The Mischevious Marigold

Friday, 8th July 2005

Corn marigoldThe meadow area is at last begining to look like a meadow. This corn marigold, Chrysanthemum segetum, is one of the new flowers that have come up from the wild flower seed mixes I sowed there.

'A troublesome annual weed in cornfields,' writes Edward Step in the first edition of Wayside and Woodland Blossoms, in 1895, 'but as handsome as it is mischievous.'

By the time the 1963 (and final?) edition of the book was printed R. A. Blakelock of the herbarium at Kew, had revised this to; 'A once troublesome annual weed in cornfields, as handsome as it was mischevious, but far less common now owing to modern methods of cultivation.'

Red poppy and what I think is candytuft are also also doing well in my patch of meadow and a single scabious has appeared.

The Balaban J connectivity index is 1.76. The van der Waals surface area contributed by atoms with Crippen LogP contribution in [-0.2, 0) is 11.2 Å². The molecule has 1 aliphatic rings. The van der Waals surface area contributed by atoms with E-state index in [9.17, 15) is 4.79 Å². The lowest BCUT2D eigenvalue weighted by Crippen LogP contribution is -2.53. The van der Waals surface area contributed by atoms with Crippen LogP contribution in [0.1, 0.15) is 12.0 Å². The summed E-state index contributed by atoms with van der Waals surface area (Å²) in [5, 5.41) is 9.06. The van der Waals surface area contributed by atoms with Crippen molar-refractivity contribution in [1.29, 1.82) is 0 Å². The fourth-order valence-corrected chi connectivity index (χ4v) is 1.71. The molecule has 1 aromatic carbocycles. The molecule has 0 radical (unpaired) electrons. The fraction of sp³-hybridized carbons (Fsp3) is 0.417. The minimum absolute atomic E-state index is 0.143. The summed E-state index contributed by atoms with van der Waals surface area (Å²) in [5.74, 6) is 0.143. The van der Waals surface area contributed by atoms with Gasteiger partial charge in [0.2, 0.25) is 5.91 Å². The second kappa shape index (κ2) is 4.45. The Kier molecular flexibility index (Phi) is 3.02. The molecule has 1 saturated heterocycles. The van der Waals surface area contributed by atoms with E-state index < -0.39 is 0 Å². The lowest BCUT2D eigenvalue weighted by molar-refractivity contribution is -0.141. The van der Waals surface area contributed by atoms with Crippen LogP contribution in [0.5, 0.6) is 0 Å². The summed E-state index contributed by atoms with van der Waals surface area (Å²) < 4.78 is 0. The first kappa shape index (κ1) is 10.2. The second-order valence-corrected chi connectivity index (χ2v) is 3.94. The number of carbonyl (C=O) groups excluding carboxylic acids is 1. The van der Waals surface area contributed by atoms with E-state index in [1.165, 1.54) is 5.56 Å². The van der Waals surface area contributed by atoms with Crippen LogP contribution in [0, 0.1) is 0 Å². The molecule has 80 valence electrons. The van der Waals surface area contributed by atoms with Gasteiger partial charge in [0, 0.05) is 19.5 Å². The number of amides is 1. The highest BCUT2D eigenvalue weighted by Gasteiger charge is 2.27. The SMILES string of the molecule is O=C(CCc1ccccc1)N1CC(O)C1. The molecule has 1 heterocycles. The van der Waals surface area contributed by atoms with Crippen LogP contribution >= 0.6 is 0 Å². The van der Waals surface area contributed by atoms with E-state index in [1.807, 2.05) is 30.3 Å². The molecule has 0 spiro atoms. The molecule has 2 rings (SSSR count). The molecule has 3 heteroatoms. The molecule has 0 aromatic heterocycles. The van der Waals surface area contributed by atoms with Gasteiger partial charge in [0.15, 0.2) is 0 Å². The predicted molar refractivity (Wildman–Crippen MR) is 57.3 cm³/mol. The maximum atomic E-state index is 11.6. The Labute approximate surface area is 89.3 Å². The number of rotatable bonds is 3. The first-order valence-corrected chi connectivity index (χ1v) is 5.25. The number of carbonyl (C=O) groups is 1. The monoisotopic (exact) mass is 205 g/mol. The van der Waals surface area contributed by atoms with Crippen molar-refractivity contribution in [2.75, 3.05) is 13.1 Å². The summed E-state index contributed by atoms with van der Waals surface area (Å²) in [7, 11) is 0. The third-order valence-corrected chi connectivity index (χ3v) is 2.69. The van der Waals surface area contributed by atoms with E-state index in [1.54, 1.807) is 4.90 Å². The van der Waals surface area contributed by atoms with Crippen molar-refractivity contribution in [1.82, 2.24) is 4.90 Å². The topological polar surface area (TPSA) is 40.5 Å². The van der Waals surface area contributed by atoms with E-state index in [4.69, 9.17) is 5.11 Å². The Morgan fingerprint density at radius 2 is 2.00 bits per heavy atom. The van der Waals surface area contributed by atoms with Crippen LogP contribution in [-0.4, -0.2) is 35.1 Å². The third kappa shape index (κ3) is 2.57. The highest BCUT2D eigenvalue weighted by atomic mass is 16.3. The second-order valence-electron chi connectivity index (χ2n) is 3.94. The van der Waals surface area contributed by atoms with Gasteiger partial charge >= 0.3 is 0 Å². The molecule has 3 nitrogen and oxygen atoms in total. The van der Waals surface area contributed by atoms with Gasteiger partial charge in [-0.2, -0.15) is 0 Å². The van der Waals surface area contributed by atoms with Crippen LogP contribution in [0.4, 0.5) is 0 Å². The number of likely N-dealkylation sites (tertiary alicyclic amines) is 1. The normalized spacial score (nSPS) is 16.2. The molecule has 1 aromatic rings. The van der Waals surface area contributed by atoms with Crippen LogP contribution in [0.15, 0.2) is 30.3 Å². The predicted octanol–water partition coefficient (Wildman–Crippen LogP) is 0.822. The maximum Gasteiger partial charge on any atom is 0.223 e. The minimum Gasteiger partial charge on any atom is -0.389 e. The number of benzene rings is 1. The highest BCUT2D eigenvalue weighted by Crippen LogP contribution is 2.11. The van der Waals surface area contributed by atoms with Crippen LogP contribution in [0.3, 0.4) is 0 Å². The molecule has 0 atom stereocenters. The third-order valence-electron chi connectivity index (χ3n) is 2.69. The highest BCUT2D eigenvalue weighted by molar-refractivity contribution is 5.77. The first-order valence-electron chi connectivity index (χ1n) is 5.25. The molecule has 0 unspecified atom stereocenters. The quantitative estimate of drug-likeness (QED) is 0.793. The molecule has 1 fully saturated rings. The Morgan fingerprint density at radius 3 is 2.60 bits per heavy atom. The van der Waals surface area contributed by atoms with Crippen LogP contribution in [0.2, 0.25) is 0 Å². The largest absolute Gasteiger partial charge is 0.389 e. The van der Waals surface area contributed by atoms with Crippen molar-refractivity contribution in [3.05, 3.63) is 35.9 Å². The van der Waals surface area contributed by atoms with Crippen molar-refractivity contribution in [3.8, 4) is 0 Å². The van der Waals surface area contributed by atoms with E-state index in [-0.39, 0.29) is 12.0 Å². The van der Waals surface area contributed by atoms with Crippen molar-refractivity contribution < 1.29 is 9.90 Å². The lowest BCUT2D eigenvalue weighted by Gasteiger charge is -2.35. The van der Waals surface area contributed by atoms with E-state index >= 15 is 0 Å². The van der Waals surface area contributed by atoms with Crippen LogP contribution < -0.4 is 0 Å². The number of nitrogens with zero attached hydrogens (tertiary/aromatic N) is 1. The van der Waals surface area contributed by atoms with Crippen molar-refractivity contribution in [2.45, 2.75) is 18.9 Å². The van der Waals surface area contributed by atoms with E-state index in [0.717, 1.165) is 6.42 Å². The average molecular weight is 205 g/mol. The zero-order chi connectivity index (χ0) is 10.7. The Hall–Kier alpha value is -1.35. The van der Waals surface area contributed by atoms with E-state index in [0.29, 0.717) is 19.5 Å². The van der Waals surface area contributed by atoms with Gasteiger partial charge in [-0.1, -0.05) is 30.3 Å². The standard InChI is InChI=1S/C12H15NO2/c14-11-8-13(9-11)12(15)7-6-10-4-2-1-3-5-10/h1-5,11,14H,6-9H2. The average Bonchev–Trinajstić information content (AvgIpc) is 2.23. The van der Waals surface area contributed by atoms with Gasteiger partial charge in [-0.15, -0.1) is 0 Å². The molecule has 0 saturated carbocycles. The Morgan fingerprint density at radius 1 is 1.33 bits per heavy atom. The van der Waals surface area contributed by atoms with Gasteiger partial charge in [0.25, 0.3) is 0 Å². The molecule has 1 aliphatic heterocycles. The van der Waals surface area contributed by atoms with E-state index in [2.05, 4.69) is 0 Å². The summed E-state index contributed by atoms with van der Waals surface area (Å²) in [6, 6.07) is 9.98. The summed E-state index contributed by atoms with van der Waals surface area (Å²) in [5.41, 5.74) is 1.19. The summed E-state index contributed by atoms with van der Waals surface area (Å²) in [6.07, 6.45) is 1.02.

spadixIt's ironic that during the preparation of my garden sketchbook I'm so busy sitting at my computer writing about what I've drawn in the garden that I haven't got time to go out there and draw it as it is now.

I draw the light green flower on our table - I guess it's the spadix of an arum - during our lunch break at yet another new café, the Library Café, on the top floor of the Redbrick Mill, Batley. There's a range of art and design books which you can browse, and buy, over coffee. Next Page

Richard Bell,